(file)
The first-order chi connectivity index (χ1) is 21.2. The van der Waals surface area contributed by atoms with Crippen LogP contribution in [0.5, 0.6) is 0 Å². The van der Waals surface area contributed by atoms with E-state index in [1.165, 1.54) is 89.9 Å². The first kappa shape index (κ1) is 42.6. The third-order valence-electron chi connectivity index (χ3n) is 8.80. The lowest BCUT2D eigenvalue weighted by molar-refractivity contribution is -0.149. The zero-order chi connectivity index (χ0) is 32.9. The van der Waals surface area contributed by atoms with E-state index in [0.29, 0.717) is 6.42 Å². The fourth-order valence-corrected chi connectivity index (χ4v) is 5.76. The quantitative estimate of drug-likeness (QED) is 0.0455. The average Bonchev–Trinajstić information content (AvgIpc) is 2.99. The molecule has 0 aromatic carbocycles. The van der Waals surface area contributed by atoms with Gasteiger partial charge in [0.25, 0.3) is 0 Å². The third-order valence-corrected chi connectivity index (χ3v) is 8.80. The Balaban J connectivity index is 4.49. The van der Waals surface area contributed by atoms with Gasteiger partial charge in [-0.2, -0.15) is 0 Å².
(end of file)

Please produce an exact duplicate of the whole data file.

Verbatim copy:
The first-order chi connectivity index (χ1) is 21.2. The van der Waals surface area contributed by atoms with Crippen LogP contribution in [0.5, 0.6) is 0 Å². The van der Waals surface area contributed by atoms with E-state index in [1.165, 1.54) is 89.9 Å². The first kappa shape index (κ1) is 42.6. The third-order valence-electron chi connectivity index (χ3n) is 8.80. The lowest BCUT2D eigenvalue weighted by molar-refractivity contribution is -0.149. The zero-order chi connectivity index (χ0) is 32.9. The van der Waals surface area contributed by atoms with E-state index in [0.29, 0.717) is 6.42 Å². The fourth-order valence-corrected chi connectivity index (χ4v) is 5.76. The quantitative estimate of drug-likeness (QED) is 0.0455. The average Bonchev–Trinajstić information content (AvgIpc) is 2.99. The molecule has 0 aromatic carbocycles. The van der Waals surface area contributed by atoms with Gasteiger partial charge in [0.25, 0.3) is 0 Å². The third-order valence-corrected chi connectivity index (χ3v) is 8.80. The Balaban J connectivity index is 4.49. The van der Waals surface area contributed by atoms with Gasteiger partial charge in [-0.2, -0.15) is 0 Å².